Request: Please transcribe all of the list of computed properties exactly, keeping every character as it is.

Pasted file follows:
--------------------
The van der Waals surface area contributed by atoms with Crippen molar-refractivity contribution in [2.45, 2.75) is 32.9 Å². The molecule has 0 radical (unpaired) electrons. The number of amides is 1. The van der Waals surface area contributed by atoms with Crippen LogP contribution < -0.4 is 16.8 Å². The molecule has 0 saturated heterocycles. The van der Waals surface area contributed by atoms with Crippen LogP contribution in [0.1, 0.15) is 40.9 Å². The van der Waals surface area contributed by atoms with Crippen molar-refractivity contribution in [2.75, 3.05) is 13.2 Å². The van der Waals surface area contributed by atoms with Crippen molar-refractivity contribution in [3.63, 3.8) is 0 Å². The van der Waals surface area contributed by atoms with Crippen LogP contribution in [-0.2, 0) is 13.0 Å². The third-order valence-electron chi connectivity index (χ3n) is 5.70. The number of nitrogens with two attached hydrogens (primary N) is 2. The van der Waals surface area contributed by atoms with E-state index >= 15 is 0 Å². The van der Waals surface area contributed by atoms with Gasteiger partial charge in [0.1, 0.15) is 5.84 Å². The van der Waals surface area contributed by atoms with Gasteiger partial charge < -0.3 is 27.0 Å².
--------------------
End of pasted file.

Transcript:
The van der Waals surface area contributed by atoms with Crippen molar-refractivity contribution in [2.45, 2.75) is 32.9 Å². The molecule has 0 radical (unpaired) electrons. The number of amides is 1. The van der Waals surface area contributed by atoms with Crippen LogP contribution < -0.4 is 16.8 Å². The molecule has 0 saturated heterocycles. The van der Waals surface area contributed by atoms with Crippen LogP contribution in [0.1, 0.15) is 40.9 Å². The van der Waals surface area contributed by atoms with Crippen molar-refractivity contribution in [2.75, 3.05) is 13.2 Å². The van der Waals surface area contributed by atoms with Crippen molar-refractivity contribution in [3.63, 3.8) is 0 Å². The van der Waals surface area contributed by atoms with Crippen LogP contribution in [-0.2, 0) is 13.0 Å². The third-order valence-electron chi connectivity index (χ3n) is 5.70. The number of nitrogens with two attached hydrogens (primary N) is 2. The van der Waals surface area contributed by atoms with E-state index >= 15 is 0 Å². The van der Waals surface area contributed by atoms with Gasteiger partial charge in [0.1, 0.15) is 5.84 Å². The van der Waals surface area contributed by atoms with Gasteiger partial charge < -0.3 is 27.0 Å².